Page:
My grandmother used to make a very beautiful observation. All her life לאה had yearned to be close to יעקב; and all her life רחל had yearned to be the mother of יעקב’s family. What they each yearned for they ultimately received, after their deaths. לאה, who had yearned to be close to יעקב, is buried with him, lying together through the ages; while רחל, who had yearned to mother כלל ישראל, is buried על הדרך, on the road where the Jews will march into גלות, where they can cry at her graveside, and she can cry on their behalf – קול ברמה נשמע נהי בכי תמרורים. And through the centuries it is רחל to whom we refer as מאמע רחל – even though we are biologically most of us לאה’s children.
And this brings us to יעקב’s bedside. We asked at the outset – what is the connection between יעקב’s statement that אפרים ומנשה כראובן ושמעון יהיו לי, and his statement that ואני בבאי מפדן ארם גו'? In the light of what we have seen I would suggest the following:
In this last act of this drama, יעקב finally gives to each of his two wives what they had desired most. To רחל, who had yearned all her life for children, he gives two more children. אפרים ומנשה כראובן ושמעון יהיו לי. It is his last gift to רחל. But at the same time, in the very next breath, he says – ואני בבאי מפדן מתה גו' – acknowledging that רחל will not be buried with him; that in the final act he will be laid alongside לאה. And that is his last gift to her.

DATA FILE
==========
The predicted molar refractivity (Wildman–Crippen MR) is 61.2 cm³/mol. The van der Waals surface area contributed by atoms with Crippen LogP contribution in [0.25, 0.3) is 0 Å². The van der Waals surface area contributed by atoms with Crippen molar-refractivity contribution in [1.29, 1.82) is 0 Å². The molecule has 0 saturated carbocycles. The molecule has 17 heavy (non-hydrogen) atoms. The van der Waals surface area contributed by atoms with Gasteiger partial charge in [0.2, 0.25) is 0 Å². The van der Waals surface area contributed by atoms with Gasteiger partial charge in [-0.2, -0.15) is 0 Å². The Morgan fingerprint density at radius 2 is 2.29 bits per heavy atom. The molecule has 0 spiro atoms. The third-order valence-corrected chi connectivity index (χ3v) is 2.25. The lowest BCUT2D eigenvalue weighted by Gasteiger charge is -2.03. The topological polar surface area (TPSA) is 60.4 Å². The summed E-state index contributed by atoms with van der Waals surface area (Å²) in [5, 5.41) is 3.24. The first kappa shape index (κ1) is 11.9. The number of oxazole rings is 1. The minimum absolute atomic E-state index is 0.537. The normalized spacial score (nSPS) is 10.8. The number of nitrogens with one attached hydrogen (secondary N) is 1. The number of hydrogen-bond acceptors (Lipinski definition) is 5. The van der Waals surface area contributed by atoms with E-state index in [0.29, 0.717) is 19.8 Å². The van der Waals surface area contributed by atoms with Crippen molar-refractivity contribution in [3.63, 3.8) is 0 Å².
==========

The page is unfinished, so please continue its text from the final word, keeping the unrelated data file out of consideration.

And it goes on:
There is a very deep message here. In all of our lives there is a gap between what we have, and what we want. We all have our dreams – נחת from children, wealth, professional success, spiritual stature, intellectual or artistic or creative accomplishment, popularity, marital bliss, fame, leadership, and so on. The hardest fact of life is that no one gets everything. Not everywhere do the dreams that we dare to dream really come true. To each of us some things are given, and some are denied. Some gifts we are given, and some are denied us. And those we are given are not necessarily those that, given a choice, we would have preferred. And in each of our lives there will always remain unfulfilled longings, and unrealized dreams.
But if we allow that longing to overwhelm us, to blind us to the wonderful things in our lives, if we dwell on our dissatisfactions, and the gifts that we have been denied rather than those we have been vouchsafed, then we ruin our enjoyment of what the רבש"ע does choose to give us – and, if we are not careful, we can poison our whole lives – and not only our lives, but very often the lives of our children as well. Bitterness and longing are passed on to children. At the end of the day no one gets everything; and the hallmark of maturity is to make peace with that knowledge, and to be able to acknowledge the gifts that we are given, and to rejoice in them.
May the רבש"ע give us the wisdom and the maturity to recognize His gifts and to be grateful for them; may He gives us the capacity to fill our lives with joy and gratitude for what He gives us, and the maturity to make peace with what He, in His wisdom, chooses to withhold. And may we see that joy and contentment passed on from generation to generation, until that time when our greatest dream will indeed be fulfilled, when בשוב ה' את שיבת ציון היינו כחולמים.